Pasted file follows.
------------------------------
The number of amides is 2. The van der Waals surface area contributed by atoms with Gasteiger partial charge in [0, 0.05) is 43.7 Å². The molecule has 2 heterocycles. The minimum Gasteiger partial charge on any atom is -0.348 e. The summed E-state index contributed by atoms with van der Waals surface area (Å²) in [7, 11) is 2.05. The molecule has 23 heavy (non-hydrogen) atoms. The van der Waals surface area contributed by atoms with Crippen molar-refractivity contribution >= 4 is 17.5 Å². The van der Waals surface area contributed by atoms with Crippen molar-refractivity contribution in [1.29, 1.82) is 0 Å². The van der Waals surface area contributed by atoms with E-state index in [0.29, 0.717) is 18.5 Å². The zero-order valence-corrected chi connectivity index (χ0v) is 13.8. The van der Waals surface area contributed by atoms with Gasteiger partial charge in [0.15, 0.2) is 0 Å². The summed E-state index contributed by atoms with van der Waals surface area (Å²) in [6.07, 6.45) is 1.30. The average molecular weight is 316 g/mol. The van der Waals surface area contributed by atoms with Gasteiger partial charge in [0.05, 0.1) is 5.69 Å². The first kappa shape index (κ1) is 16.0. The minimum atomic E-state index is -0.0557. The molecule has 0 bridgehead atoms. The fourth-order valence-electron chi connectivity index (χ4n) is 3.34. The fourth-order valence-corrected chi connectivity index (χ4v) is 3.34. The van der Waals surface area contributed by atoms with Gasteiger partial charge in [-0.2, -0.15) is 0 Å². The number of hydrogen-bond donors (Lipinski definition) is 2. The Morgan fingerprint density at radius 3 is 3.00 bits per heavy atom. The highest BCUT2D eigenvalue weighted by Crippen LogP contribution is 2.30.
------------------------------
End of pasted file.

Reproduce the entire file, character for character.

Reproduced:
The number of amides is 2. The van der Waals surface area contributed by atoms with Gasteiger partial charge in [0, 0.05) is 43.7 Å². The molecule has 2 heterocycles. The minimum Gasteiger partial charge on any atom is -0.348 e. The summed E-state index contributed by atoms with van der Waals surface area (Å²) in [7, 11) is 2.05. The molecule has 23 heavy (non-hydrogen) atoms. The van der Waals surface area contributed by atoms with Crippen molar-refractivity contribution >= 4 is 17.5 Å². The van der Waals surface area contributed by atoms with Crippen molar-refractivity contribution in [1.29, 1.82) is 0 Å². The van der Waals surface area contributed by atoms with E-state index in [0.29, 0.717) is 18.5 Å². The zero-order valence-corrected chi connectivity index (χ0v) is 13.8. The van der Waals surface area contributed by atoms with Gasteiger partial charge in [0.15, 0.2) is 0 Å². The summed E-state index contributed by atoms with van der Waals surface area (Å²) in [6.07, 6.45) is 1.30. The average molecular weight is 316 g/mol. The van der Waals surface area contributed by atoms with Gasteiger partial charge in [0.05, 0.1) is 5.69 Å². The first kappa shape index (κ1) is 16.0. The minimum atomic E-state index is -0.0557. The molecule has 0 bridgehead atoms. The fourth-order valence-electron chi connectivity index (χ4n) is 3.34. The fourth-order valence-corrected chi connectivity index (χ4v) is 3.34. The van der Waals surface area contributed by atoms with Gasteiger partial charge in [-0.2, -0.15) is 0 Å². The number of hydrogen-bond donors (Lipinski definition) is 2. The Morgan fingerprint density at radius 3 is 3.00 bits per heavy atom. The highest BCUT2D eigenvalue weighted by Crippen LogP contribution is 2.30.